Relationships define Blue Ribbon winner Huntertown Elementary

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By Megan Gross and Donna Melton

Huntertown Elementary in Woodford County is one of five public schools in Kentucky recognized as a National Blue Ribbon School. The Title 1 school serves a population where almost 50 percent of students qualify for free and reduced-price meals, a number that has almost doubled in the past eight years.

The U.S. Department of Education awards the Blue Ribbon honor based on student achievement and other research-based indicators of quality. The other schools recognized this year include Oak Hill Elementary (Pulaski County), Paintsville Elementary (Paintsville Independent), Spottsville Elementary (Henderson County) and Wyan-Pine Grove Elementary (Laurel County).

Beginning in kindergarten at Huntertown, every student learns the basics of the Chinese language and culture through a partnership with the University of Kentucky Confucius Institute. The school’s student population is culturally and linguistically diverse, with a high special education population.

The Chinese education program is active in every elementary, middle and high school in Woodford County. After finding that the Chinese teachers were struggling districtwide with behavioral issues, district leadership decided to move the instruction into the special area classes of art, music, gym and library study.

Huntertown Principal Elaine Kaiser said the move creates a team teaching environment, with the Chinese teachers drawing assistance from the special area teachers.

“It allows the Chinese instructor to be more creative without the setbacks of communication barriers and behavior issues,” she said.

The school success at Huntertown is due to an extensive level of instruction in each classroom by teachers who challenge students to meet their expectations and grow relationships in multifaceted ways.

“Our teachers attend their students’ ballgames and baptisms. They invest in the children both inside and outside of the building. Through relationship building they set their expectations and the kids rise to them. There is no other option,” Kaiser said.

Positive relationships with every student are essential. Student-to-student conversations are emphasized in both formal and informal school settings.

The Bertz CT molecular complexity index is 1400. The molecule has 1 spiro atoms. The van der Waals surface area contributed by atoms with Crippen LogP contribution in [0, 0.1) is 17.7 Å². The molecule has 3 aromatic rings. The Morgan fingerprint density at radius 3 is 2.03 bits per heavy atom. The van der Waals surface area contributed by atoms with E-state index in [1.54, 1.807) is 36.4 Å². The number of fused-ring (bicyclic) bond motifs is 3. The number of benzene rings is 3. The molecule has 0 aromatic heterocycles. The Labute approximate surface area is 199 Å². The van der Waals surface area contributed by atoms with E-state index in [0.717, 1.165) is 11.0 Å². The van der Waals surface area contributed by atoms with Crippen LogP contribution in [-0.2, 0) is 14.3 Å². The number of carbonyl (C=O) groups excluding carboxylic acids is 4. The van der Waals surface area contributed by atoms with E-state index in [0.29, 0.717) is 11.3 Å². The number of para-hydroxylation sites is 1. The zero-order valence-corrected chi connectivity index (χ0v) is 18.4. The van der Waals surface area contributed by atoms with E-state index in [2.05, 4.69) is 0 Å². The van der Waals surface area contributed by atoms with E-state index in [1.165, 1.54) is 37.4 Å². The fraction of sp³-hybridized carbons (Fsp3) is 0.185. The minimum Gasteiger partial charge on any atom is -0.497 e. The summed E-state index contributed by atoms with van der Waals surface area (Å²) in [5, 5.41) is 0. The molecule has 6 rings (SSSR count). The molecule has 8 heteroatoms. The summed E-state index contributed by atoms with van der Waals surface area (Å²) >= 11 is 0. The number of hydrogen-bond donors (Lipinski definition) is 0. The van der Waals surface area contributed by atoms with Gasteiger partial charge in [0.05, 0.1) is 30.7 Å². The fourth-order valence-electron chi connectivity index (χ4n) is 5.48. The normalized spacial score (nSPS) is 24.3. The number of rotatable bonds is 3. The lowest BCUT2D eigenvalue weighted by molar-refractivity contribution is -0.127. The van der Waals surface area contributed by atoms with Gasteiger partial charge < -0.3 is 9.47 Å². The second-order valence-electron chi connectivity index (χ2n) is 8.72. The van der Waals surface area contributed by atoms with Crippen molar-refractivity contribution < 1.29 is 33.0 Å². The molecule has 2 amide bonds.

Kindergarten teacher Crystal Harvey begins each morning with a student greeter standing in the doorway. His or her peers can choose to be greeted with either a hug, handshake, high-five or fist bump.

“It’s an immediate impact on classroom culture,” Kaiser said. “Students begin their day with a positive, intentionally-selected interaction with a fellow student. What an amazing way to begin instruction!”

Second grader answering the principle's question. As you can see, the students were pretty intrigued by her. Photo by Megan Gross
Students Zaidyn Ross, from left, Ethan Hisle, Liam Stuban and Bryce Miller are all smiles as they answer questions during class at Huntertown Elementary. Huntertown is one of five public schools in Kentucky recognized as a 2018 National Blue Ribbon School.
Photo by Megan Gross, March 14, 2019
The students building relationships with one another and ending their day positively. Photo by Megan Gross
In Crystal Harvey’s kindergarten class, students begin the day with morning greetings between students. Tre Owens, the student greeter, right, eagerly awaits his a fist bump, handshake, high-five or hug from his classmates Lilly Perry, left, and Gentrey Moore.
Photo by Megan Gross, March 14, 2019
Ms. teaching her class Chinese. The students couldn't keep their eyes off of her. She is a very fun teacher who loves her language! Photo by Megan Gross
Yang Wu, who is finishing her second year at Huntertown Elementary, captures the attention of her students by connecting Chinese words to music and movement. The Chinese education program is active in every elementary, middle and high school in Woodford County.  
Photo by Megan Gross, March 14, 2019
A third grader demonstrating something that his peers had to raise their hand and say what it was in Chinese! Photo by Megan Gross
Yanhong Shang, a first-year teacher at Huntertown, asks 3rd-grader Levi Watson to demonstrate a word she spoke in Chinese. Huntertown’s two Chinese teachers work collaboratively with specialist area teachers to weave the Chinese language into lessons.
Photo by Megan Gross, March 14, 2019

 

Third graders enjoying watching their Chinese teacher act out different actions while they had to say what she was doing in Chinese. Photo by Megan Gross
At Huntertown, teachers cultivate positive relationships in every learning setting. Third-grader Lila Slade, center, and her classmates focus on learning while taking a memory moment during Chinese lessons in physical education class. The students watch their Chinese teacher act out different actions while they say what she is doing in Chinese.
Photo by Megan Gross, March 14, 2019

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